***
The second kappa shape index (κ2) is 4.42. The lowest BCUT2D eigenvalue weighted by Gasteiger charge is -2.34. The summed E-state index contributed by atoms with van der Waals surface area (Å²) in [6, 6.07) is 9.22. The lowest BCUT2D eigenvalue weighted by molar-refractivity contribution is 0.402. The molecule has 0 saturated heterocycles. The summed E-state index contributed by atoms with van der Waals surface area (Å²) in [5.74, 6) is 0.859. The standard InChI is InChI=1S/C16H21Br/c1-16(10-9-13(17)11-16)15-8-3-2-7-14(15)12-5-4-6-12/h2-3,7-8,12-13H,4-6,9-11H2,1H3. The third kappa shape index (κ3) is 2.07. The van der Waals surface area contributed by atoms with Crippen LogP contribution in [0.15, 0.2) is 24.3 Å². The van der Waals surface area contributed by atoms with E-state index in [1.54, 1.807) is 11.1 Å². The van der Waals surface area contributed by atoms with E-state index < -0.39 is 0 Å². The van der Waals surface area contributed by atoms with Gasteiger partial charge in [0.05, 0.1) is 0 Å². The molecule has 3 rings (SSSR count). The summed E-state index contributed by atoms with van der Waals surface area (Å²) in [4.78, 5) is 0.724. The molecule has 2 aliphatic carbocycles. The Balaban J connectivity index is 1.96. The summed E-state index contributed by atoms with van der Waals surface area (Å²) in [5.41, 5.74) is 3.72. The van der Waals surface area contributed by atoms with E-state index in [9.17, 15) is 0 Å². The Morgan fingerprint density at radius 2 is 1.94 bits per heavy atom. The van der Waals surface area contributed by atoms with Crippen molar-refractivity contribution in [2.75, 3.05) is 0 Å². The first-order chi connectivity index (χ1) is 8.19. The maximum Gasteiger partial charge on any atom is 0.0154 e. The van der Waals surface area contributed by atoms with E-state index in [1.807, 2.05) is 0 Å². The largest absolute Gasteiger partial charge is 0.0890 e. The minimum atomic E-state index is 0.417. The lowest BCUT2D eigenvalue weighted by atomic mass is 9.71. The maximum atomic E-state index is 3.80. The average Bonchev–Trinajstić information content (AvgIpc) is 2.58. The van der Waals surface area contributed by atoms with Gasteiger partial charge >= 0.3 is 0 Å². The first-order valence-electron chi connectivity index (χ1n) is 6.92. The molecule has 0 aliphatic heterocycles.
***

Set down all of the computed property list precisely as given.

The second kappa shape index (κ2) is 4.42. The lowest BCUT2D eigenvalue weighted by Gasteiger charge is -2.34. The summed E-state index contributed by atoms with van der Waals surface area (Å²) in [6, 6.07) is 9.22. The lowest BCUT2D eigenvalue weighted by molar-refractivity contribution is 0.402. The molecule has 0 saturated heterocycles. The summed E-state index contributed by atoms with van der Waals surface area (Å²) in [5.74, 6) is 0.859. The standard InChI is InChI=1S/C16H21Br/c1-16(10-9-13(17)11-16)15-8-3-2-7-14(15)12-5-4-6-12/h2-3,7-8,12-13H,4-6,9-11H2,1H3. The third kappa shape index (κ3) is 2.07. The van der Waals surface area contributed by atoms with Crippen LogP contribution in [0.15, 0.2) is 24.3 Å². The van der Waals surface area contributed by atoms with E-state index in [1.54, 1.807) is 11.1 Å². The van der Waals surface area contributed by atoms with E-state index < -0.39 is 0 Å². The van der Waals surface area contributed by atoms with Gasteiger partial charge in [0.05, 0.1) is 0 Å². The molecule has 3 rings (SSSR count). The summed E-state index contributed by atoms with van der Waals surface area (Å²) in [4.78, 5) is 0.724. The molecule has 2 aliphatic carbocycles. The Balaban J connectivity index is 1.96. The summed E-state index contributed by atoms with van der Waals surface area (Å²) in [5.41, 5.74) is 3.72. The van der Waals surface area contributed by atoms with E-state index in [9.17, 15) is 0 Å². The Morgan fingerprint density at radius 2 is 1.94 bits per heavy atom. The van der Waals surface area contributed by atoms with Crippen molar-refractivity contribution in [2.75, 3.05) is 0 Å². The first-order chi connectivity index (χ1) is 8.19. The maximum Gasteiger partial charge on any atom is 0.0154 e. The van der Waals surface area contributed by atoms with E-state index in [1.807, 2.05) is 0 Å². The largest absolute Gasteiger partial charge is 0.0890 e. The minimum atomic E-state index is 0.417. The lowest BCUT2D eigenvalue weighted by atomic mass is 9.71. The maximum atomic E-state index is 3.80. The average Bonchev–Trinajstić information content (AvgIpc) is 2.58. The van der Waals surface area contributed by atoms with Gasteiger partial charge >= 0.3 is 0 Å². The first-order valence-electron chi connectivity index (χ1n) is 6.92. The molecule has 0 aliphatic heterocycles.